Review of The Camera Does the Rest: How Polaroid Changed Photography
University of Chicago Press, Chicago, IL, 2016
320 pp. Trade, $30
The Camera does the Rest: How Polaroid Changed Photography by Peter Buse, provides a missing historical closure on an aesthetic, technical, but also social phenomena of unfortunate Polaroid technology.
Namely, despite having its own separate market niche of Polaroid lovers, after researching possible developments of digital imaging, the company has ceased the production of film, back in 2008, filing bankruptcy. Many photographers were attached to the visual layout of Polaroid (some arguments have also been laid in a Grant Hamilton's movie Time Zero: The Last Year of Polaroid from 2012). Imputed by nostalgia on the missing technology, there is a revival of Polaroid film in the Impossible project, accompanied with revival of style of its technology in digital surrounding, as for example, colour field narrowing or vanishing effects.
The original Polaroid film was released in 1947 by the innovator Erwin Land (1949–66 Visiting Professor at Harvard and Professor at MIT since 1956), who has also constructed the Land camera, released in 1948. Land's interest in both science and art pushed him to choose among his technical collaborators famous photographer and moreover—laboratory worker, Anselm Adams as well. In succeeding years, different models of Polaroid were developed, the most famous being: Pathfinder in '52, Swinger in '65, SX-70 in '72, Onestep in '77, Spectra in '86, Captiva in '93, I-Zone in '99, etc., as well as films ranging from high fidelity black and white, sepia, Panchromatic, Polacolor, Time-Zero, Spectra HD.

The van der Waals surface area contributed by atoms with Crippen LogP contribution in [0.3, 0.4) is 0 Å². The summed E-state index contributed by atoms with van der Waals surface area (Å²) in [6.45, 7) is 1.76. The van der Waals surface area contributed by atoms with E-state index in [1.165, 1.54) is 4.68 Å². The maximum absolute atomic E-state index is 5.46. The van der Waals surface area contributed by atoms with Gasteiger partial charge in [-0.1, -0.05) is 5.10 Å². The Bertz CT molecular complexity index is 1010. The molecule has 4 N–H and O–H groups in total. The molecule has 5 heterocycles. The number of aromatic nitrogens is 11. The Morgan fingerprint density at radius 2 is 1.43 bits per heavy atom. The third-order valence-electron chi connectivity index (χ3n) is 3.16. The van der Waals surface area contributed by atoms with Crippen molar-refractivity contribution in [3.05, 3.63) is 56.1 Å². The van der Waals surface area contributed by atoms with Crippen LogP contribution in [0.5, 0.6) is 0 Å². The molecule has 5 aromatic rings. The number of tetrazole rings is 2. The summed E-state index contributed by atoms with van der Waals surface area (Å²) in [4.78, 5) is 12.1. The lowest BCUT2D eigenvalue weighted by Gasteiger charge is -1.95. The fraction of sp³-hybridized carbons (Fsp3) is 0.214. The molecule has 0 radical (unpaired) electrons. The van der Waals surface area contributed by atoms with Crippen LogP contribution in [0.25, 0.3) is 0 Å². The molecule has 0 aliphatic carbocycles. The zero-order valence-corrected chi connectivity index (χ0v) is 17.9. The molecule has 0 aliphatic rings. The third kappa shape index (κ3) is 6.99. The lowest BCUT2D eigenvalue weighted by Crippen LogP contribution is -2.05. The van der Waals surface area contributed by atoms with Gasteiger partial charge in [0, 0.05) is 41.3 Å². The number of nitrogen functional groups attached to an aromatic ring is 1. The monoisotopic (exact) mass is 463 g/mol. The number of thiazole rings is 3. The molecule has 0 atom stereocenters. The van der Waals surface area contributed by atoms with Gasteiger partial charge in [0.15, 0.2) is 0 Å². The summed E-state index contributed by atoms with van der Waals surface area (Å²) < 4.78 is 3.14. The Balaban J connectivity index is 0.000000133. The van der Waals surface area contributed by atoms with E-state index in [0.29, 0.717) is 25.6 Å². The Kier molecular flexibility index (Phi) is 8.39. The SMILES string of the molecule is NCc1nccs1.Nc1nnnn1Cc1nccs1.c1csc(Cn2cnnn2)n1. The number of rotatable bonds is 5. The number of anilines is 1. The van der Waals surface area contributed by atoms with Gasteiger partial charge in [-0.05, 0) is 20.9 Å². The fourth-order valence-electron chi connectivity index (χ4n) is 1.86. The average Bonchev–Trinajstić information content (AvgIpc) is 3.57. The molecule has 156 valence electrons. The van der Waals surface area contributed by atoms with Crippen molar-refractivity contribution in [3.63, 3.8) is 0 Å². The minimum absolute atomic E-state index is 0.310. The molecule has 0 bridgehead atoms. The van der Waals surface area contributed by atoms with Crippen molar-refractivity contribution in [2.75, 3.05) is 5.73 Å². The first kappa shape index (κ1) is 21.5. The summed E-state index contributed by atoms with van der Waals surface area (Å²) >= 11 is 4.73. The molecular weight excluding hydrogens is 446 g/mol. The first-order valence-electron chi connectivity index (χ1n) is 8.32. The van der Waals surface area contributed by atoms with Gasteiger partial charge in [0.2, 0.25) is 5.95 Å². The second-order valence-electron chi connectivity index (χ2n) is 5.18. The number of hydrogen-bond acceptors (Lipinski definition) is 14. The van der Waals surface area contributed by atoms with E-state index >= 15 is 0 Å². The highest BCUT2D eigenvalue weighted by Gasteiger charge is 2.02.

The model reaching the largest popularity among all Polaroid products was surely the SX-70, after which Polaroid become recognizable for its technical and visual appearance. Memorialized through the SX-70 camera, Polaroid is also recognizable for its appearance: a specific square format, placed on a rectangular white sheet in a Golden Rule. Furthermore it is known for its specific saturation glows. But it is most famous for always being singular, irreproducible, and necessarily photo-technique, characteristic for its speed, lacking the delaying darkroom process (though precisely its chemical process, on which also Ansel Adams worked, were the most complicated).
The uniqueness of a Polaroid has made it the most private and intimate among other photographic techniques, but also the most social and participative party camera ever constructed. Its range of implementation was diverse, as Buse shows, from proving "thought photography," or recording the non-continuous reality, to being an entry-ticket to exclusive parties. And precisely for the possibility of being a really private technology, still simultaneously leaving a document-trace, Polaroid was, both in reality and movies, a centre of many conspiracy plots in the twentieth century. Throughout the book readers learn details of the specific Polaroid models but also scandals connected to quick Polaroid shots (the most known surely the one with Duchess of Argyll's image with "headless man"), or the place of technology as a central part of a movie plot, commonly being a blackmail, in films among others: The Silence of the Lambs (1991), Smile (1975), Infinite Jest (1995), et al.
Providing numerous facts and stories, in a journalistic style, this book seems to be a perfect gift to all photography lovers who demand excellent academic research; its style is light and approachable and its thesis, well-argued, providing more than substantial information on this charming photo technique (with more than 40 pages of notes posited on the back and even 20 pages of bibliography).